Death is not a new topic when it comes to filmmaking. Countless films feature different interpretations of death and how characters experience it. There are titles like 21 Grams that focus heavily on how death and the fear of dying affects the lives of others. Then, there are films like What Dreams May Come that explore the afterlife while also toying with the living after another’s death. Somewhere in the middle of these two films is where you’ll find something like Scott A. Hamilton’s debut feature, What Death Leaves Behind.
The film centers on a man named Jake Warren (Khalil McMillan) who’s on a kidney transplant waiting list. With his insurance running out and his relationship with his wife, Lisa (Shaira Barton), on the rocks, Jake finally receives a new kidney. Though, after the transplant, Jake begins having recurring nightmares of a Man (Johnny Alonso) and Woman (Erin O’Brien) getting into violent confrontations. Jake believes that what he’s experiencing is a memory brought about by receiving an organ from another person. Therefore, he seeks to find out what happened to The Woman in his dreams which leads him down a dark path of his own.
When it comes to the plot, What Death Leaves Behind is actually pretty original. It’s also inspired by true events. Writer Chad Morton began writing the story during late night phone calls with his cousin who was waiting for a kidney transplant. While there are a ton of films based on memory and memory manipulation (i.e. Total Recall, Memento, Eternal Sunshine of the Spotless Mind), there aren’t many films based on cellular memory phenomenon. The term is used to describe the personality changes that a person undergoes after receiving an organ transplant. Though it’s not scientifically proven, it’s a fascinating idea that a person could seemingly “inherit” memory from another person. The 2008 Jessica Alba-led horror film, The Eye, is one of the only films to have previously tackled the subject. In that film, Alba’s character receives an eye transplant that allows her to see into the supernatural world. In What Death Leaves Behind, Hamilton takes a more dramatic approach as protagonist Jake looks to discover what happened to the person he received his new kidney from.
For the most part, this approach works quite well. The film is told in a non-linear style as it jumps around a bit in the beginning. When it settles into the actual plot, it’s hard not to become engaged in the mystery. Similarly to a film like Under the Skin and even Netflix’s popular series, Stranger Things, Jake is shrouded in darkness as he relives his donor’s final moments. The Man and Woman of his dreams become disturbingly violent towards one another and Jake is unable to shake the thoughts from his mind. In addition to the intrigue from cellular memory phenomenon, you also have a decent murder mystery in the vein of films like The Girl with the Dragon Tattoo and Gone Girl. Yet, What Death Leaves Behind never appears to borrow too heavily from any potential influence.
While there are some supernatural elements to the story, the cast does a very good job keeping a firm grasp on the reality of the subject. Khalil McMillan is very good as Jake as he runs through a gamut of emotions over the course of the film. He’s a very relatable and likable character who’s stuck in a bad situation. McMillan plays an everyman whose motivation and drive isn’t quite up to par due to his health. Jake is constantly (and understandably) badgered by his wife as his issues affect her as well. Once he receives his transplant, Jake’s life takes on a new meaning. Though, it’s not necessarily to live his life to the fullest. In this regard, McMillan successfully portrays the “personality change” mentioned in the cellular memory phenomenon throughout the entire film. The supporting cast is also solid with Christopher Mann’s Henry being a comforting voice of reason as Jake’s uncle and business partner. Erin O’Brien is riveting as The Woman despite having little to no dialogue. Finally, Kelly Dowdle has an endearing little role as a fellow dialysis patron even though she doesn’t have a huge impact on the overall story.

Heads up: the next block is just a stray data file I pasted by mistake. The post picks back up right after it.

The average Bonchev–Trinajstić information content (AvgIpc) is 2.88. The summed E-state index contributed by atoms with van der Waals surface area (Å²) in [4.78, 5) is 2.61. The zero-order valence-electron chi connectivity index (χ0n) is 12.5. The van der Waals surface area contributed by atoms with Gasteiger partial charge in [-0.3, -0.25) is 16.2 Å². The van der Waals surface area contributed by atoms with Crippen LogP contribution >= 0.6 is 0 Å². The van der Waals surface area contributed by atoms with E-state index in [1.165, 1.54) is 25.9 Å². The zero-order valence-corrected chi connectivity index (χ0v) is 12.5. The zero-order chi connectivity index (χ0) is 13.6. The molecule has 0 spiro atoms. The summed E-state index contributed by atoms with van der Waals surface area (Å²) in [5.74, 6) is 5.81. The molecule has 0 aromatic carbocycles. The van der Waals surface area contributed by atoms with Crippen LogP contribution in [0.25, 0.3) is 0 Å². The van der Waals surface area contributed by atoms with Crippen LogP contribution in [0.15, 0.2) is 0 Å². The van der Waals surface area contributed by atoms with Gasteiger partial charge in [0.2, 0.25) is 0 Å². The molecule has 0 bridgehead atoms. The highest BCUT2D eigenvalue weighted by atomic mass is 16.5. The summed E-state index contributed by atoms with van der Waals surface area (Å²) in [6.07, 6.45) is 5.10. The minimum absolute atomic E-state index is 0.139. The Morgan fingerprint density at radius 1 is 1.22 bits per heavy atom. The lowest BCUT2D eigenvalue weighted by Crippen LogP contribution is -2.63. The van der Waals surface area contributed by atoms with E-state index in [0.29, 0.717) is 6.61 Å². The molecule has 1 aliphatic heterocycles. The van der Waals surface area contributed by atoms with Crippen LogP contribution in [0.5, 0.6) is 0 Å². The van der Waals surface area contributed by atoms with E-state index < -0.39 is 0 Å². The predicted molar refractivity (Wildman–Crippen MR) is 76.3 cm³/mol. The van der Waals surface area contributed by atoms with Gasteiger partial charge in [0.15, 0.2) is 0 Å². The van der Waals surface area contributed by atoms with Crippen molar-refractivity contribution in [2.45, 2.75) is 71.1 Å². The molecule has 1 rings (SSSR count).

Unfortunately though, What Death Leaves Behind doesn’t really stick its landing. Hamilton, Morton, and company are able to build up a really interesting and fresh idea but the film does tend to meander a little as it continues. Subplots and mystery take center stage over a dynamic character driven piece that appears promised in the first act. Of course, everyone loves a good murder mystery but it goes without much warrant here. Aforementioned films like 21 Grams and Eternal Sunshine of the Spotless Mind lead viewers on a series of twists and turns but they remain deep character studies. It feels like this film loses sight of that at times. This is one of those instances where the film may have been better off as a short instead of a feature. By the film’s ending, it just seems like it tries to do a little too much and loses its way in the process.
That being said, What Death Leaves Behind is still a very solid debut feature from Scott A. Hamilton. The film looks and sounds great while never feeling low budget. The cast does a very good job and there aren’t any weak links throughout. There’s a very compelling core idea to the film that, frankly, you’d like to see more of. Despite falling short of reaching the heights that it sometimes teases, What Death Leaves Behind is a very promising debut. It may not wow you but it’s certainly worth a watch.
*What Death Leaves Behind premieres on September 11th in Los Angeles with more dates across the country to follow. Tickets for screenings can be purchased here. Check out the trailer below.*